Over the past ten years I have been exploring my passion for tattooing as art and craft, using traditional hand tattooing methods and electric tattoo machines. I have traveled both virtually and physically to museum collections and databases to find inspiration from my ancestral visual and material culture, I have ventured out onto the land and discovered the messages left on the rocks by my ancestors and read as much written material as I can find. This past year I have been transforming the knowledge I have gained into a contemporary Nlaka’pamux Blackwork tattoo language that turns the human body into a canvas for the reimagining of Nlaka’pamux tattooing.
Nlaka'pamux Black Work: A Transformational Journey
I am translating Nlaka’pamux visual language into the creation of Nlaka’pamux tattoo bodysuits, full sleeves, back and chest pieces. This is an exploration of how our visual language can be stretched to fit the curvature and movement of the human form. The result is an innovation through the creation of a contemporary interpretation of Nlaka’pamux tattooing that mixes aesthetics from historic Japanese and contemporary tribal and blackwork tattooing genres. As I explored in my January 7th, 2020 blog post entitled The Creation and Presentation of Nlaka’pamux Blackwork, the creation of Nlaka’pamux Blackwork as an innovation and evolution of Nlaka’pamux tattooing is an answer to the question; how do I share this ancestral, cultural embodied artistic practice with those who are not Nlaka’pamux?
These tattoos are for Nlaka’pamux and non-Nlaka’pamux, Indigenous and non-Indigenous collaborators. I say collaborators because taking on a big tattoo takes commitment and is a journey we go on together. Your life story, wishes and dreams for the future will be taken into account in the creation of your Nlaka’pamux Blackwork tattoo. Designs and motifs will be used in the transformation of your body into a work of Nlaka’pamux art, as a prayer, a declaration, and an embodiment of our ancestor’s resilience.
I am blessed to have the support of the Canada Council for the Arts and the IOTA Institute, which has allowed me the time to research and develop this project.
I acknowledge the support of the Canada Council for the Arts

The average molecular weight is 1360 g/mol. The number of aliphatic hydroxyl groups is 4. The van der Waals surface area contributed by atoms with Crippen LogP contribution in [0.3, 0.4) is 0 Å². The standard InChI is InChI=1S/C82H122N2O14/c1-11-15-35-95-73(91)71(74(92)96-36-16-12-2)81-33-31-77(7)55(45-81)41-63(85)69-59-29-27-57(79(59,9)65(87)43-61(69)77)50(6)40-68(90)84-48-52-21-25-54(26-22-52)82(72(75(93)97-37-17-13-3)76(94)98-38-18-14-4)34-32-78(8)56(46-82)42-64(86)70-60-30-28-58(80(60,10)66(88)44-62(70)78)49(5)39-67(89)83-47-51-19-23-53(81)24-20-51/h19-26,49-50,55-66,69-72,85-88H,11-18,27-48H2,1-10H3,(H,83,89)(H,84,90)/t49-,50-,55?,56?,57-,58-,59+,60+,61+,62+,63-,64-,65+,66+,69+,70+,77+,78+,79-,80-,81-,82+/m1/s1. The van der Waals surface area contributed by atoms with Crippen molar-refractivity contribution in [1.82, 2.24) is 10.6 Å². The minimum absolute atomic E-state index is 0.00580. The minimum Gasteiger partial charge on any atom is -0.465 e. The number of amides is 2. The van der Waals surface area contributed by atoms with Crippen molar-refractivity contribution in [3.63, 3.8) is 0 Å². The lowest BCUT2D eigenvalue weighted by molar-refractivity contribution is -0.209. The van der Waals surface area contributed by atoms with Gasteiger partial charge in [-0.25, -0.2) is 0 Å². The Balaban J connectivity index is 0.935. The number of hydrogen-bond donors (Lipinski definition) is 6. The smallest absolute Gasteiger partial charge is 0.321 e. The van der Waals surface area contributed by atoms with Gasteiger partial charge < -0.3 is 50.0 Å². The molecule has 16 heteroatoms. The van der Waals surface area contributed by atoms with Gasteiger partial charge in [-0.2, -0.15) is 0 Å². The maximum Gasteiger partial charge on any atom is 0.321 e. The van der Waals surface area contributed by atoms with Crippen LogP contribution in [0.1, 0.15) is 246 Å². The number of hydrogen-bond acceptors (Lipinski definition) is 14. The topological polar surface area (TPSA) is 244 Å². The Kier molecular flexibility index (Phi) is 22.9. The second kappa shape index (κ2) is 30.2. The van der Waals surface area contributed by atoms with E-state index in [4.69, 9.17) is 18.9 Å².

I am now accepting clients as the next step in the evolution of Nlaka'pamux Blackwork. This work isn't just for Nlaka'pamux or Indigenous folks, I welcome collaborators/clients from anywhere and everywhere.
Collaborators for the Nlaka'pamux Blackwork are encouraged to fill out the consultation form located at the bottom of this page.
· The tattooing of bodysuits is a long, painful process that will require your full participation as artistic collaborator, which includes, commitment to appointments, aftercare of your tattoo and patience with the process.
· Full bodysuits cover larger sections of the body, the location and amount of coverage will be negotiated and you will only be required to be tattooed where you consent to be tattooed.
· Your comfort and personal safety will be considered at every point in the process of receiving your Nlaka’pamux Blackwork tattoo.
Who is eligible to apply?
· You must be 18 years of age or older
· Anyone can apply, Indigenous/non-indigenous etc.
What is the Process?
Nlaka'pamux Blackwork is different from other forms of tattooing and your tattoo is developed through me coming to understand who you are and what might be appropriate for you to wear according to my understanding in the development of your markings. I will carefully read your initial consultation form and then have a brief in person or virtual conversation to explore any questions and visit in order to find clarity in terms of the appropriate designs to be included in your tattoo. Once I have a clear vision I begin to develop your design and then once it is created you will have the ability to agree to receive it or not, at this point minimal redesigning is possible.